Cotner was charged by his wife, in an affidavit, with the commission of an act of sodomy. The affidavit contained no charge that he used force. He was prosecuted under a statute which prohibits sodomy but which does not explicitly mention force and which no Indiana court has construed as requiring force when applied to married couples in the privacy of the bedroom. The circumstances revealed by the present record show that Cotner was not given adequate notice of any allegation, or any need of an allegation, of force, or of a defense of consent. The charge was merely read to him.
He was allowed to waive his right to counsel and to plead guilty without being informed that there was a substantial question later revealed by Griswold, whether certain acts by married people with mutual consent can constitutionally be prohibited by the state.
Because of these circumstances, Cotner's conviction must be vacated as based on a plea of guilty which was not made with a full understanding of the charge against him.
Abortion is a subject that I have rarely pondered in my life. Until now, my own recollection of thinking about it is having driven by a clinic twenty or thirty years ago, and seeing adults and children outside protesting with signs on a Saturday afternoon. I remember thinking at the time, don't these people have anything better to do with their Saturday then worry about other people's private choices?
Personally, as a woman, it is not a course of action I would have chosen for myself because I always wanted to have children but was never able to. I don't know what choice I would have made had I ever become pregnant as a result of rape, or if the pregnancy endangered my own life, or if any number of questions about the pregnancy would require me to consider the option of terminating the pregnancy. These are situations I've never encountered, but I do know that if I had had to face that decision, I would want to make my choice privately in consultation with my doctor and my family. These are private choices that when faced by others are none of my business, and are not the business of my government or any other citizens in this country other than those personally involved.
The kind of bills that legislators like Todd Akin and Paul Ryan want to make the law of the land, would not only criminalize all abortions, which since 1975 polls show is only a position that has been supported by at least 12%, or at most 23% of this country; the "personhood" bills they are pushing would also outlaw most hormonal contraception as well as in vitro fertilization. What does this mean? Not only do they want to stop abortion, they want to stop people from preventing pregnancy.
While the silent majority has become complacent in assuming that our freedom from government intervention into our private lives is secure, this radical fringe has been organizing and electing people who represent their views like Todd Akin and Paul Ryan into office, and they will not stop. If you doubt the strength of their determination to inflict their minority religious and social agenda on the rest of the nation, just take a look at Colorado. As Rachel Maddow has including in her reporting several times, in 2008 the question of personhood was on the ballot in Colorado and was defeated [26.7% Yes to 73.2% No]. It was on the ballot in 2010, and again defeated [29.4% Yes to 70.5% No]. Did those two defeats deter the activists? No.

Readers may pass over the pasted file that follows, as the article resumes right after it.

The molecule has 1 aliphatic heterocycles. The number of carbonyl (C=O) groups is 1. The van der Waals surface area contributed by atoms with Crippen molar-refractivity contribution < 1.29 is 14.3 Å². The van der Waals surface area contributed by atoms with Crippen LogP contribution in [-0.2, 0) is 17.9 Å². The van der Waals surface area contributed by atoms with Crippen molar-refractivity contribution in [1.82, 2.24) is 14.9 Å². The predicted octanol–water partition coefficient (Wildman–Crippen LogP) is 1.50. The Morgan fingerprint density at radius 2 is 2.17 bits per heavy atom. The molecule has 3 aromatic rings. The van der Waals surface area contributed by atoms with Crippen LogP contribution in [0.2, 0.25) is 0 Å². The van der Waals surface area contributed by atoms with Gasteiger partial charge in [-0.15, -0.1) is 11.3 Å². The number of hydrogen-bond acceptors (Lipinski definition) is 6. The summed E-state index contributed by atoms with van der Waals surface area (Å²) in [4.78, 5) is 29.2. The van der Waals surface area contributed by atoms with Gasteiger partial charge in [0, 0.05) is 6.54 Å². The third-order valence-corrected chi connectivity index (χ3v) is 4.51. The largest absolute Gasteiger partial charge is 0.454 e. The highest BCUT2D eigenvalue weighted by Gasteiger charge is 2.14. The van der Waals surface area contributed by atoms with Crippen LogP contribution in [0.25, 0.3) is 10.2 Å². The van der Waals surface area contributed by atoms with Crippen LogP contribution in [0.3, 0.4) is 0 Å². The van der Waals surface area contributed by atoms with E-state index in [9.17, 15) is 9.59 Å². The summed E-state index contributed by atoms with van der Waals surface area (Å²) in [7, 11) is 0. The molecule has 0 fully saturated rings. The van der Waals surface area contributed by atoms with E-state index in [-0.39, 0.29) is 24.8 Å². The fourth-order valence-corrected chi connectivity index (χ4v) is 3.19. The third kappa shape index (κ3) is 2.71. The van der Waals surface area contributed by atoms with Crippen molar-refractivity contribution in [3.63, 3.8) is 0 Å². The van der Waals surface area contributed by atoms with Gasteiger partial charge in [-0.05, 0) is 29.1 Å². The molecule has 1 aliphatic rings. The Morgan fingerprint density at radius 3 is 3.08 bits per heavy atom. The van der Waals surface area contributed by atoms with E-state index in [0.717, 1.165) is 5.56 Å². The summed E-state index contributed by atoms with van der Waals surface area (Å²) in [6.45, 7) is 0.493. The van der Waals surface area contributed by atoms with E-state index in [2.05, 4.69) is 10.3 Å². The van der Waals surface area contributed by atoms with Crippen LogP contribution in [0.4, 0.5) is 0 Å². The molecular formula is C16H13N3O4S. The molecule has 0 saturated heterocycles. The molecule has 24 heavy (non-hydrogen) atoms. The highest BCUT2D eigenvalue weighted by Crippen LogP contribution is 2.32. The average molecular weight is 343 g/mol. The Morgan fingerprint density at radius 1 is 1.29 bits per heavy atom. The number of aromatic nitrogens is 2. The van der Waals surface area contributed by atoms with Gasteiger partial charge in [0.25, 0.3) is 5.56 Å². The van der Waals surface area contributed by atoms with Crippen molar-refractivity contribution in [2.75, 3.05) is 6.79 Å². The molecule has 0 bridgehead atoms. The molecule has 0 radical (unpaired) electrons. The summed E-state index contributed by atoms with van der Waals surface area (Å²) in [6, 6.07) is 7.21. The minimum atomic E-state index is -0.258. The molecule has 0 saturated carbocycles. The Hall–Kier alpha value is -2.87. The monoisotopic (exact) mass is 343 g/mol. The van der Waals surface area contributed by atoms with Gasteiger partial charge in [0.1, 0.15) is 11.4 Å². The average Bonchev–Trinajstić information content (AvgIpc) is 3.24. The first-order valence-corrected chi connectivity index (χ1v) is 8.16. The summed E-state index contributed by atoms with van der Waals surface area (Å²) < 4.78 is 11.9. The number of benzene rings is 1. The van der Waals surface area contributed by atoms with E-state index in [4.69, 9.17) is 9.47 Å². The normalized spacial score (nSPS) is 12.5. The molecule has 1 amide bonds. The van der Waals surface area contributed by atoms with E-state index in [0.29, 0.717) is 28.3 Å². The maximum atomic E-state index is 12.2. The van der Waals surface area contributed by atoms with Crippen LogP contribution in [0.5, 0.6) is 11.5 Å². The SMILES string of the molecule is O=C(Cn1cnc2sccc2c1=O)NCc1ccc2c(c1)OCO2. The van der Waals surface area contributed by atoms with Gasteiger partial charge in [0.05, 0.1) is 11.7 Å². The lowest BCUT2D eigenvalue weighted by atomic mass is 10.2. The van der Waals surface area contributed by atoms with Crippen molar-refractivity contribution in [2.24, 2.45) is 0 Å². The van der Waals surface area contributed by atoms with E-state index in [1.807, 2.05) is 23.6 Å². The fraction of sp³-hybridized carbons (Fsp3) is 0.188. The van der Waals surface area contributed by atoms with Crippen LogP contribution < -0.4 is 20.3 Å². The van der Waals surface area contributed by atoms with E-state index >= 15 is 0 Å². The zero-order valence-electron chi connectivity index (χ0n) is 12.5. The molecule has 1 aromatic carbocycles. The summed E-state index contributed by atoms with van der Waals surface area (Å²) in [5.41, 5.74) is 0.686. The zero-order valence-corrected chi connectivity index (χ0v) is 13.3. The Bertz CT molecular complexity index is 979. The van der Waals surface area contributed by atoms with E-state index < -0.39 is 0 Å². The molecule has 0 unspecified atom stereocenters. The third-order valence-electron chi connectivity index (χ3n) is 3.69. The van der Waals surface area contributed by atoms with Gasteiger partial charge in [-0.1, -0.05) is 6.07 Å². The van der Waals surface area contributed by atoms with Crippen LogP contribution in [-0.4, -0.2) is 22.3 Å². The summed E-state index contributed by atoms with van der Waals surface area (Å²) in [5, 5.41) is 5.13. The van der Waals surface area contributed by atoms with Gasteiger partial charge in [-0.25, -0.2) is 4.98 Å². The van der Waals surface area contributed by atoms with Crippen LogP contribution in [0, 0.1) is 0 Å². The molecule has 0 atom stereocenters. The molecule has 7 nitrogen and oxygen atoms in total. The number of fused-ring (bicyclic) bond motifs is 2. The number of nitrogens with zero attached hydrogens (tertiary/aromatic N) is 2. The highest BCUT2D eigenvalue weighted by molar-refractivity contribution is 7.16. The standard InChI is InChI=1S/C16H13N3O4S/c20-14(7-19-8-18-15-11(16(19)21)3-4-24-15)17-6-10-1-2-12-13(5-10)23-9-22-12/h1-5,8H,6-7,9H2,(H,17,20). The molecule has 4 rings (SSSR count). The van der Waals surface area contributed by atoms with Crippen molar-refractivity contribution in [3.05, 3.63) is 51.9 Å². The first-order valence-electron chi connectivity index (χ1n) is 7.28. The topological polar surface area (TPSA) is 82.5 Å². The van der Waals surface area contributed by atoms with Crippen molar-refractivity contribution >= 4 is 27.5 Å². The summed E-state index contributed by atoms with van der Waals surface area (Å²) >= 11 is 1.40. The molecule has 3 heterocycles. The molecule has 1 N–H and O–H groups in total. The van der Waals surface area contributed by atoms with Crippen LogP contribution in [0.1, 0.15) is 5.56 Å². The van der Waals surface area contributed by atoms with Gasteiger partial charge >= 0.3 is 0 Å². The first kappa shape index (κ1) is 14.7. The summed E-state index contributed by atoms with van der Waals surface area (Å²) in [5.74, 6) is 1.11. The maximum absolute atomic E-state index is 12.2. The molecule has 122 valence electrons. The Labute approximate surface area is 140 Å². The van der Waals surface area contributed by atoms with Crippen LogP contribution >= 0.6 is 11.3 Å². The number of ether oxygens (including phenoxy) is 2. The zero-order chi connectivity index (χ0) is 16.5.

The Colorado Personhood Coalition Monday submitted more than 121,000 signatures to the secretary of state to get its anti-abortion measure on the November ballot.This time they are trying to claim that they have edited the language of the amendment to make it more palatable for those who voted against it in 2008 and 2010, but do not be fooled this slight of hand. Just read the text of the amendment. This is a law that is only supported by about 20% of the country. Is the silent majority waking up or will it stay silent long enough for these ballot measures to eventually succeed?
The group, which claims 1,500 volunteers and the engagement of 500 churches in the cause, needs about 86,000 validated signatures to get the measure before voters again. This would be the group's third try since 2008 to amend the state Constitution.
Personhood USA founder Keith Mason said the ballot language this year is different. It would extend constitutional rights to all humans at any stage of development by stating that protections of life "apply equally to all innocent persons." It would "prohibit the intentional killing of any innocent person."
Mason said the amendment expressly would not prohibit all forms of contraception, in vitro fertilization or medical treatment for a pregnant woman with a life-threatening medical condition. It would not criminalize spontaneous miscarriages, he said, as opponents have claimed past measures would.
Signatures turned in for Colorado anti-abortion measure, The Denver Post, August 6, 2012
This is a religious nation, but it is also a secular one. For decades the American people have found a way to balance religious beliefs with secular freedoms. We have enjoyed freedom of religion as well as freedom from religion. These need not be incompatible. No one should have to subjugate their religious freedom, and no one should have their personal freedoms infringed. This is America and we must protect the rights of all Americans.UPDATE: I just wanted to point you to a companion diary that idbecrazyif just posted, Elections Matter, State Edition: Where Judges Comes From. It's a well written essay about the importance of this year's presidential election with regard to who is appointed to the Supreme Court during the course of the next four years, and a lesson in how judges are selected in Indiana where the Cotner case took place.
Sexual Freedom, Hugh M. Hefner